Lately I've been getting a lot of emails about the volume of trash on the Eastern Prom, its potential causes, and what we should do about it. Read on to see one of the most recent emails on this topic (edited for anonymity) and my response.
Given the number of people killed by police in the U.S. each year and the disproportionate impact of police violence on people of color, we will be reviewing the policies and procedures of the Portland Police Department at our next Health & Human Services and Public Safety Committee meeting on Tuesday, June 9, 2020 at 5:30pm.
Here's what we're looking to cover at the meeting:
On May 18th, the Council will consider instituting time-limited parking on Waterville Street, a residential street on Munjoy Hill. If the change is approved, the currently unrestricted parking along the street will become 2-hr parking from 9am-6pm. However, there's an important catch:
On February 5, 2018, the Portland City Council unanimously approved a festival license for Waterfront Concerts, which allowed the company to begin booking acts for its 2018 concert series at the Maine State Pier. The Council approved this license despite the fact that the owner of Waterfront Concerts, Alex Gray, had pled guilty to domestic violence assault in October of 2017.
I’ve received a few requests to explain my original vote on this issue—a yes vote, approving the festival license—so here's an account of my reasoning leading up to that vote along with an explanation of my current thinking on this issue.
I know: they’re huge. And they’re plastic. And they don’t exactly complement any particular style of home décor except, perhaps, “LEGO Chic.” Plus, they take up a lot of space, and they can be difficult to situate if you don’t have a spacious driveway or more than ten feet separating your house from the one next door.
But they’re going to be so good for the environment. And for the workers who’ve been hefting hundreds of bins each day for the past six years. And once you get over their size, color, and unnatural appearance, you may find that they have many benefits for you, too.
I am pleased to say that on November 21, 2016, the Portland City Council unanimously passed the moratorium I sponsored, prohibiting new developments on parcels abutting public parks in the R-6 Zone on the East End of the Portland peninsula. The moratorium is retroactive to October 5, 2016, and it remains in effect until February 6, 2017. That means that the city has until then to put some new rules and regulations in place to help protect our parks and open spaces and ensure they won’t be compromised by nearby developments.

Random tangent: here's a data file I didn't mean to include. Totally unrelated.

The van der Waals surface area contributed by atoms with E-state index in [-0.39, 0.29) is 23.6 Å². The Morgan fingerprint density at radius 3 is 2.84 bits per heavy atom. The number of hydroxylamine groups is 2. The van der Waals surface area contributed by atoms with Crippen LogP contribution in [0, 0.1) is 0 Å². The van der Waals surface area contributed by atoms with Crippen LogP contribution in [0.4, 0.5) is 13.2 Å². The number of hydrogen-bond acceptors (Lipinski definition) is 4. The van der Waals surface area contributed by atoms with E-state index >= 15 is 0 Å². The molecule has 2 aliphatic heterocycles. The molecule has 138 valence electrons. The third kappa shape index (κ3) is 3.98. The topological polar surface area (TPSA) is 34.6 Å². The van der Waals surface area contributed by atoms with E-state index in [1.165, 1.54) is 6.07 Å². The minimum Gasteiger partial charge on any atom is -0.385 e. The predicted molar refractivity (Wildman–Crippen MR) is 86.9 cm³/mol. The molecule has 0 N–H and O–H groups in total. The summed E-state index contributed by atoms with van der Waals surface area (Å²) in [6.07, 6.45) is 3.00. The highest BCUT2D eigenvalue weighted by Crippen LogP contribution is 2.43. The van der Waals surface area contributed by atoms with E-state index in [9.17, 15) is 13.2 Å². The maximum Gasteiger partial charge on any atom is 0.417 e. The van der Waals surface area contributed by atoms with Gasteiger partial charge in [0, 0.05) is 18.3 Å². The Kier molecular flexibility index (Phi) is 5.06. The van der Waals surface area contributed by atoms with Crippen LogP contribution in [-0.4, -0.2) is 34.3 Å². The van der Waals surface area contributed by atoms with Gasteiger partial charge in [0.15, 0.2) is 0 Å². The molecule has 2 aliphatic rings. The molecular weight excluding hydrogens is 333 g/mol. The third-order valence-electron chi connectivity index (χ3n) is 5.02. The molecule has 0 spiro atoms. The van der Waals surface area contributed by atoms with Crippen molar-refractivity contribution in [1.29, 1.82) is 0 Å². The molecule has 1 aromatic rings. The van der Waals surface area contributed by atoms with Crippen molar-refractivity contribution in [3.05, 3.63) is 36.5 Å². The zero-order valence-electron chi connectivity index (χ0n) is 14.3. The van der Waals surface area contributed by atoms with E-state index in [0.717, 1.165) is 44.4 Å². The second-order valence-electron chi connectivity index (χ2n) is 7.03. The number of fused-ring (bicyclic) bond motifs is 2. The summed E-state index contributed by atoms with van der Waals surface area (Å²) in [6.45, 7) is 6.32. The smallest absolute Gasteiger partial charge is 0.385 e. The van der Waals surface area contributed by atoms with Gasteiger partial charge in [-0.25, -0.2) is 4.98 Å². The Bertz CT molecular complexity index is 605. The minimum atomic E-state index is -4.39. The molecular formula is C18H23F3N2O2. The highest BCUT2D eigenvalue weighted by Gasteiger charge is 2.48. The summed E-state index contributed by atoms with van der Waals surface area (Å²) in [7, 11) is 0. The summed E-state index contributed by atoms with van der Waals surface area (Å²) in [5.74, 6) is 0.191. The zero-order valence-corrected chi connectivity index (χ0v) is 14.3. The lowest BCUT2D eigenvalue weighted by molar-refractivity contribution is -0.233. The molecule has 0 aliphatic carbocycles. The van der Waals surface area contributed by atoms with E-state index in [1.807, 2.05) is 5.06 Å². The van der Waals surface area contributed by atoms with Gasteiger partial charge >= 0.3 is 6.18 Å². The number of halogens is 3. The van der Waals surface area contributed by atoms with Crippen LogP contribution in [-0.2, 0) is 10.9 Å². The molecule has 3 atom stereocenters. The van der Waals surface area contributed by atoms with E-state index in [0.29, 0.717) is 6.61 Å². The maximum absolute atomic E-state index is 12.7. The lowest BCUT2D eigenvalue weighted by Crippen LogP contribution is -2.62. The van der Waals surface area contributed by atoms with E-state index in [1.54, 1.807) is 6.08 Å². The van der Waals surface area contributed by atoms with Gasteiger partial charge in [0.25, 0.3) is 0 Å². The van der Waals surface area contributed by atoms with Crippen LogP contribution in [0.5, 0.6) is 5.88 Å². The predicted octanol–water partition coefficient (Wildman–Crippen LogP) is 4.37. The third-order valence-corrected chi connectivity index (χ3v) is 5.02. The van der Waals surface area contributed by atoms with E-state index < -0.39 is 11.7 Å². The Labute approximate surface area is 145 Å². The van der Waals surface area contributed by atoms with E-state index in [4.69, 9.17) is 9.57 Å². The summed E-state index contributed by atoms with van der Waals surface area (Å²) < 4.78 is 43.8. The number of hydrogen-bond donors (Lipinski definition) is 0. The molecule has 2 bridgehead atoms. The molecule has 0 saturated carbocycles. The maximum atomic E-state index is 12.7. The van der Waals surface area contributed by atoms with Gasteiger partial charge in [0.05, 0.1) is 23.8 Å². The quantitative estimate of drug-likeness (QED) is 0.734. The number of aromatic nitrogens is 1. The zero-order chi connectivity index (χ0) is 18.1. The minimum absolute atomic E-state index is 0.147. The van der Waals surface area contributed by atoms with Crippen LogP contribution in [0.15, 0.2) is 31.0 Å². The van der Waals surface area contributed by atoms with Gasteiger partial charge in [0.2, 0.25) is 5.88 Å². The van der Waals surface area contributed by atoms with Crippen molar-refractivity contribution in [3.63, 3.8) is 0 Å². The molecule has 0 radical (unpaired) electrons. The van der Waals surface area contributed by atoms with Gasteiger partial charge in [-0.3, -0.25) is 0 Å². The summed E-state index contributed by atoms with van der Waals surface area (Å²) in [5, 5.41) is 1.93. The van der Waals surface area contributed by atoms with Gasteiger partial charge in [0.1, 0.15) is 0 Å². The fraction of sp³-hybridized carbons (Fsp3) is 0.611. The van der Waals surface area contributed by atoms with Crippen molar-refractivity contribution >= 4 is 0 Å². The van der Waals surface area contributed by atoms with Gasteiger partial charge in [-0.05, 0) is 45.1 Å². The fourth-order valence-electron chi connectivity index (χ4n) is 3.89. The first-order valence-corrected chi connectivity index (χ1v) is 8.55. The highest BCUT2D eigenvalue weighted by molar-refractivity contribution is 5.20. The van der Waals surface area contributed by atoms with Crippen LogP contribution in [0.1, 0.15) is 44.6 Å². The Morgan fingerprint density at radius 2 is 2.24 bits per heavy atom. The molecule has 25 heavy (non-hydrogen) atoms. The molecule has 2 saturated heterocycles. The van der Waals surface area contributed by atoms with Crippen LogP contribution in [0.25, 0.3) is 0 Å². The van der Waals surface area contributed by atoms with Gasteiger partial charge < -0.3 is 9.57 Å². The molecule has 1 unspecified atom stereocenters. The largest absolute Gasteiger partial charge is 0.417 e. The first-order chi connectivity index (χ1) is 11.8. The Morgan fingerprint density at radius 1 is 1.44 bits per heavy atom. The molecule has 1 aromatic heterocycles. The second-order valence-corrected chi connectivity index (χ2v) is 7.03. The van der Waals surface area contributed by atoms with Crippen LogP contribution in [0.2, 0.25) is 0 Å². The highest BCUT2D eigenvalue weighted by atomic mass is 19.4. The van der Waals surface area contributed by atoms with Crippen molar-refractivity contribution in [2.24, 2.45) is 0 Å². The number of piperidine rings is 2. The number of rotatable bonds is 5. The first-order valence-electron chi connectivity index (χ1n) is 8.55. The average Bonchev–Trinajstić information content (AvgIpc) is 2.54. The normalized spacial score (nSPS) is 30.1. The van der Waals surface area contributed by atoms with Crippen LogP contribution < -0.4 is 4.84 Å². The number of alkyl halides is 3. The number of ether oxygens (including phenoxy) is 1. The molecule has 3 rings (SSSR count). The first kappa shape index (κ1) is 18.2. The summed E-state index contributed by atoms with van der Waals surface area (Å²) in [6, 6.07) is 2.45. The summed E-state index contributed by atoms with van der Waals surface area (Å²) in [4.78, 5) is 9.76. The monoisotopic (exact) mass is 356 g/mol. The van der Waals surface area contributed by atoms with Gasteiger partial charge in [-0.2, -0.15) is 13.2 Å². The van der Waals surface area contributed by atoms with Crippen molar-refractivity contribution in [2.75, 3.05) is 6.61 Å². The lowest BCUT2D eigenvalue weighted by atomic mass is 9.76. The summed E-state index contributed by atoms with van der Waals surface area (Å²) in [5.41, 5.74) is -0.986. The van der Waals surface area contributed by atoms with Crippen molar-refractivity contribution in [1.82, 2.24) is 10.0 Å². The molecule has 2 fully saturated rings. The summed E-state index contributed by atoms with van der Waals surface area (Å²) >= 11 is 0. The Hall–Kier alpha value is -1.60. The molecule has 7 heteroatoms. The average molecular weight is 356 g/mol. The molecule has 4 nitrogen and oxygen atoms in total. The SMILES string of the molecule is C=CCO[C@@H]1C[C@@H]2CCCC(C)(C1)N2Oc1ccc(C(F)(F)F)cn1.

My Morning Meeting
I was able to meet with developer Bernie Saulnier and his team this morning to talk about the potential development at 155 Sheridan Street. I am pleased to report that the developer is working very hard to address the concerns that have been expressed and to come up with a viable design that will please the community. At present, I don't believe we've reached that point, but this is a work in progress, and I am hopeful that we will get there.
Today we had a chance to discuss an idea I floated separately to the City Manager and the developer in an attempt to find a plausible solution that would allow the developer to proceed with his design in a new direction.
If you've read the Press Herald or the Forecaster recently, you're familiar with the issue here: a developer is contemplating a 6-story condo project that could block the views from Fort Sumner. I italicize could because no plans have yet been submitted to the city for approval and the design of the proposed building is not yet final. Needless to say, the view from the park at Fort Sumner is iconic in the city and numerous residents have contacted me to express their concerns.
This evening, I was able to meet with the developer and other interested parties. As promised (to those who have contacted me with concerns), here is an update of where things stand at present.
There's Something in the Air
Over the past week I've not only received complaints about the odor emanating from the East End Wastewater Treatment facility, I've smelled it. That's how I know it has, in fact, been providing a little more olfactory stimulation than usual of late.
The aroma doesn't often waft its way down to my home in East Bayside, so I usually don't encounter it unless I go running or biking along the East End Trail. I do both of those things quite often, though, so I am familiar with the typical smell level of the facility.
Some level of smell is to be expected from a wastewater treatment facility, of course, and the benefits provided to the community by wastewater treatment far outweigh the inconvenience of the smell. However, the increased odor as well as concerns from District One constituents about the potential for health risks associated with it prompted me to contact officials at the Portland Water District for information.
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